Modern Turkish names look a lot like most European names: first name (ad), and surname/family name (soyadı). This is thanks to a 1934 law, creatively called the Law on Family Names, that required all Turks to adopt some kind of surname. Prior to that, Turkish names probably looked a lot like the typical Arab name, where the “surname” may just identify the person via anything from their occupation to their birthplace.
Many Turkish first names still resemble Arab given names, but they are rendered in the modern Turkish (modified Latin) alphabet; back in Ottoman times, when everything was written in Arabic script anyway, they would have been identical to their Arabic counterparts. But modern Turkish Latinizes Arabic words based on how they sound (according to the modern Turkish alphabet) rather than how they’re written in Arabic script, so (for example) the common Arab name “Abd al-Rahman” becomes “Abdurrahman,” and “Jamal” becomes “Cemal.”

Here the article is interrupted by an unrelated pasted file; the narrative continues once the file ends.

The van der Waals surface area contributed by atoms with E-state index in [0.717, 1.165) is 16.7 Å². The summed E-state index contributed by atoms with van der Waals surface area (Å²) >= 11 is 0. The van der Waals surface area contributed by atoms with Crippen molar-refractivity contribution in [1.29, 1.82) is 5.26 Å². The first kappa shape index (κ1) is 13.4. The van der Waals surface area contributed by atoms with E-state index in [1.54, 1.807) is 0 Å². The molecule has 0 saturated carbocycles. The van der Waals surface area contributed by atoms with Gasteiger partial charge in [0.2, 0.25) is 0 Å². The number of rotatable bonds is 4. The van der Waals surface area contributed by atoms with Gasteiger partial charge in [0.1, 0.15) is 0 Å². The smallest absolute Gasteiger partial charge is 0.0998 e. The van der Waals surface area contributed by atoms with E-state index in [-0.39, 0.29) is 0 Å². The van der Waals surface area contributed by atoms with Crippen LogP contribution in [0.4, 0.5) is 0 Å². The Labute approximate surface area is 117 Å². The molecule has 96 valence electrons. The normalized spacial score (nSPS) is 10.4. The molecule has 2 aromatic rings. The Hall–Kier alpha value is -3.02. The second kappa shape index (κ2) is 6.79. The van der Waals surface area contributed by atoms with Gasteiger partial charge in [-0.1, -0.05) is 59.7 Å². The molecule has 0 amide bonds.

Surnames are passed patrilineally, from father to children, and can hearken back to the family’s geographic origins or tribal origins, or really whatever the head of that family picked when the 1934 law went into effect, but may also indicate descent from an important ancestor. Surnames that end in -oğlu and -zade (from Persian) indicate descent from whatever name that particle is added on, though -zade indicates that the ancestor was someone of noble birth whereas -oğlu refers to commoners.
When asking for someone’s name, the question “what is your name?” is adınız ne? and the response is “my name is _____,” benim adım _____, or “I’m _____,” ben _____.